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Home > Air Crash > Wouldn't it be wise to retract the landing gears prior to the crash landing?
Wouldn't it be wise to retract the landing gears prior to the crash landing?
Aviation - Air Crash
Wednesday, 23 January 2008 04:32

Update on the Boeing 777 Crash at London Heathrow

Dear Captain Lim,

I came across your website - very good and very informative!

Here are my questions - I know it's too early to speculate and I know that the pilots of 777 Heathrow crash are called heroes but I think they are very lucky.

If the plane had lost power on both engines at 600 feet and after trying to increase thrust manually and failing to get a response, then surely their prime concern at that moment must have been that plane would stall and fall short of runway...correct?

In that case why did they not retract landing gear to reduce drag and therefore give the plane few hundred meters more distance to make belly landing?

Which is safer, gears down or gears up? I mean, they were lucky that the landing gears came off when it got stuck in the mud. If it had got stuck firmly and then turned over, there would have been greater chance for the plane to break up and catch fire, right?

Just out of curiosity - how long does it take to retract and deploy the landing gear on the Boeing 777?

Kind Regards,


Hi Nisheel,

I do agree with you that the pilots of the Boeing 777 were very lucky to have walked away safely from the crash. I am not sure whether both the engines of the plane had in fact lost power at 600 feet.

Here is part of the text from an initial report released by the Air Accidents Investigation Branch (AAIB) on the crash-landing at Heathrow:

"Initial indications from the interviews and Flight Recorder analysis show the flight and approach to have progressed normally until the aircraft was established on late finals for Runway 27L.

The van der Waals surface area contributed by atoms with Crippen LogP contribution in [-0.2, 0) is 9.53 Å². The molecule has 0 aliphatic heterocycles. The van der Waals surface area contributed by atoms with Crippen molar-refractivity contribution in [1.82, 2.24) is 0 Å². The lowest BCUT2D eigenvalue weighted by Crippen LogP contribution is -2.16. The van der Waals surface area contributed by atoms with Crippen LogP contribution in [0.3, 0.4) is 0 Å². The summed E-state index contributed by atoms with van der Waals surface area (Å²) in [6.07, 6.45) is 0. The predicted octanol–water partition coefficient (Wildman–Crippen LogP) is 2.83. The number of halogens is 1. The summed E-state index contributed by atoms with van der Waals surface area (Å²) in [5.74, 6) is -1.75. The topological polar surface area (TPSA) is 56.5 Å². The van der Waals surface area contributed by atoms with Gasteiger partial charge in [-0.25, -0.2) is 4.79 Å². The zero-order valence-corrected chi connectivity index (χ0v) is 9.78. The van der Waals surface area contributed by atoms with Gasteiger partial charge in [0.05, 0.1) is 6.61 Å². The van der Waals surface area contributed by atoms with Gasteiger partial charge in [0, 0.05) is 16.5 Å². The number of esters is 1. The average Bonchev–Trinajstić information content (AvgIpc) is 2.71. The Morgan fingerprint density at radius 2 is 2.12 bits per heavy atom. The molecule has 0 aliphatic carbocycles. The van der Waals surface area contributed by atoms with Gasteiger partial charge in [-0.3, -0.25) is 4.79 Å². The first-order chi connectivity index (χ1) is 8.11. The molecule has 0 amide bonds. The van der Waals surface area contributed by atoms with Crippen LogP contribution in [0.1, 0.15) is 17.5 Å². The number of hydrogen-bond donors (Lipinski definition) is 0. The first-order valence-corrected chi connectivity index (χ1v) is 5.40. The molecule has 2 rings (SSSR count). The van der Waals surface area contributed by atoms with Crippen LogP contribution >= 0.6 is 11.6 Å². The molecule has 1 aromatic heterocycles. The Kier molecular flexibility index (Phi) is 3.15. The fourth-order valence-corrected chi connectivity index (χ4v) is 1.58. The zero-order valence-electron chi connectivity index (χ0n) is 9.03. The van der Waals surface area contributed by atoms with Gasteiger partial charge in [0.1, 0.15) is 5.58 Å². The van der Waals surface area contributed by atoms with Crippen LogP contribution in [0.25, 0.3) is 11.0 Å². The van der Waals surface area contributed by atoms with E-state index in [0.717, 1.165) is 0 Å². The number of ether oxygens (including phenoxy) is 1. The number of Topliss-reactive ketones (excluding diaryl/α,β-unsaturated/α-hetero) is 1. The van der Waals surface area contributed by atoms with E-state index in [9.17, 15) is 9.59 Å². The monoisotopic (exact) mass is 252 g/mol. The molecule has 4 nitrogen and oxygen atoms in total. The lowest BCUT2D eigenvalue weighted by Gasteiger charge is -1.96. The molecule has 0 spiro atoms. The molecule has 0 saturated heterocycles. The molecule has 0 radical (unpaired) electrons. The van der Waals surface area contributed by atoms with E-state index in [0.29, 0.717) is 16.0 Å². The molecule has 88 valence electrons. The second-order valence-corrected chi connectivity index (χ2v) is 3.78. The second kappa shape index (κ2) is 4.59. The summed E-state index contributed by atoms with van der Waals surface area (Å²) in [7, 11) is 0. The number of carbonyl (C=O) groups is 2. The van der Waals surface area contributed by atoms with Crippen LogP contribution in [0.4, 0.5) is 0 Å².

At approximately 600 ft and two miles from touch down, the Autothrottle demanded an increase in thrust from the two engines but the engines did not respond.

Following further demands for increased thrust from the Autothrottle, and subsequently the flight crew moving the throttle levers, the engines similarly failed to respond.

The aircraft speed reduced and the aircraft descended onto the grass short of the paved runway surface"

As promised in my earlier posting, your queries give me an opportunity to update my readers about the first crash of the Boeing 777.

It would be premature to speculate but the result of the investigation would take some time to be released. Meanwhile, lots of theories on the possible causes of the crash are floating around...

Well, the most likely cause appears to be a catastrophic electrical failure that struck the auto thrust system without warning just 20 seconds before it was due to touch down. When the Cockpit Voice Recorder (CVR) and the Flight Data Recorder (FDR) are analyzed, the exact cause of the accident would definitely be revealed.

When I first read the news in the London Daily Mail (through the Internet), I was rather surprised to see a statement attributed to the captain that he had to select flaps in order to get the necessary lift to clear the 15-foot perimeter fence. Normally, all landings on the Boeing 777 are made with full flaps (30 degrees) and there are no more flaps available to select at that low level - like what he seems to have done unless he was deliberately attempting a 20-degrees flap landing. If so, selecting flaps 30 would create more drag than lift - my opinion is that, the plane would likely sink further!